Public Opinion

By Carroll J. Glynn; Susan Herbst et al. | Go to book overview

Chapter Eight
Publis Opinion and
Democratic Competence

MARK LINDEMAN

Every year, countless polls report the latest findings on "public opinion" about various issues. Viewed through this flood of poll results, public opinion analysis may seem like an endless collection of ever-changing answers to ever-changing questions—and in some ways it is. However, most academic studies of American public opinion pertain to a handful of major debates. And most of these debates speak, directly or indirectly, to what we will call the question of democratic competence.

"Democracy" means "rule of the people." But can "the people" be trusted to rule themselves well? As we noted in Chapter 7, some accounts of representative democracy assume that people need only enough wisdom to vote for responsible political leaders; then it is up to the leaders to govern in the public interest. This line of thought is sometimes called "democratic elitism." Few people fully embrace it. In practice, most voters in most American elections decide only whether to vote for the Democratic or the Republican candidate. They have played little, if any, role in choosing these candidates. 1 If democracy means real popular control over what the government does, then picking a party may not be enough. Perhaps "the people" must have considered opinions on political issues and must be able to ensure that government carries out these wishes.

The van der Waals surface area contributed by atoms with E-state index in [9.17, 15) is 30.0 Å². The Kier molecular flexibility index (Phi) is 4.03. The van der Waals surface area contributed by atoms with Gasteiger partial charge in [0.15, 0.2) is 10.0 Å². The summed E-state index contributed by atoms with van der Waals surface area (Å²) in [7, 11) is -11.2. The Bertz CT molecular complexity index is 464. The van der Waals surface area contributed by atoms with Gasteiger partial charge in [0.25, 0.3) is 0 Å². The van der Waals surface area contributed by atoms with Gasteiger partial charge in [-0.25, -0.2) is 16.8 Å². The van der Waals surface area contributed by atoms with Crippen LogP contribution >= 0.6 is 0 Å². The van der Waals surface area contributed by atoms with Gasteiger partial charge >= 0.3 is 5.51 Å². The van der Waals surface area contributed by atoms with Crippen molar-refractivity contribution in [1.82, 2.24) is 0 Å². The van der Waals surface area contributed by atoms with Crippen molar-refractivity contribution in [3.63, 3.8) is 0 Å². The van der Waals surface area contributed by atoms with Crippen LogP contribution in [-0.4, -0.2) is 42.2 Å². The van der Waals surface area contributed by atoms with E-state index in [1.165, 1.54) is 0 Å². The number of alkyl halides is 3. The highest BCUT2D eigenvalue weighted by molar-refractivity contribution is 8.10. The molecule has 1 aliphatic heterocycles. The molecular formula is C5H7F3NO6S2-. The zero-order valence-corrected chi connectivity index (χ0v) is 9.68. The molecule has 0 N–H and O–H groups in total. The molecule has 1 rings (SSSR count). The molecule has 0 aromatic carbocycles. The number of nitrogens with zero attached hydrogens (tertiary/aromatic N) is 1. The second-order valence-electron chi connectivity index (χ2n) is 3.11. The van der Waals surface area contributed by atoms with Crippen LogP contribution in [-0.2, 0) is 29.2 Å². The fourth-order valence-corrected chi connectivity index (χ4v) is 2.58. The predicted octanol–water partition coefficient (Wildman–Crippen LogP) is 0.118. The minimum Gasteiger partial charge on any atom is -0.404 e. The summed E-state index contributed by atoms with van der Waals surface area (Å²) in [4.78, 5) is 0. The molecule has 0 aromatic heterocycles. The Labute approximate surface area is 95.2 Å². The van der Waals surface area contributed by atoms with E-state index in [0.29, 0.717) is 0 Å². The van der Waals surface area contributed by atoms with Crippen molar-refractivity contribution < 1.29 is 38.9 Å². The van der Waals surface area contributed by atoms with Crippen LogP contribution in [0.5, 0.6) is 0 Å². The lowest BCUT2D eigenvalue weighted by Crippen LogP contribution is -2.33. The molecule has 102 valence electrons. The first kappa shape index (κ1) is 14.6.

What are "considered opinions"? This takes us back to the question of whether the people can rule themselves well. What sort of public opinion is worthy of becoming public policy? At least three standards for considered public opinion come to mind: (1) People must have adequate knowledge of the political issues at stake, (2) people must deliberate on these

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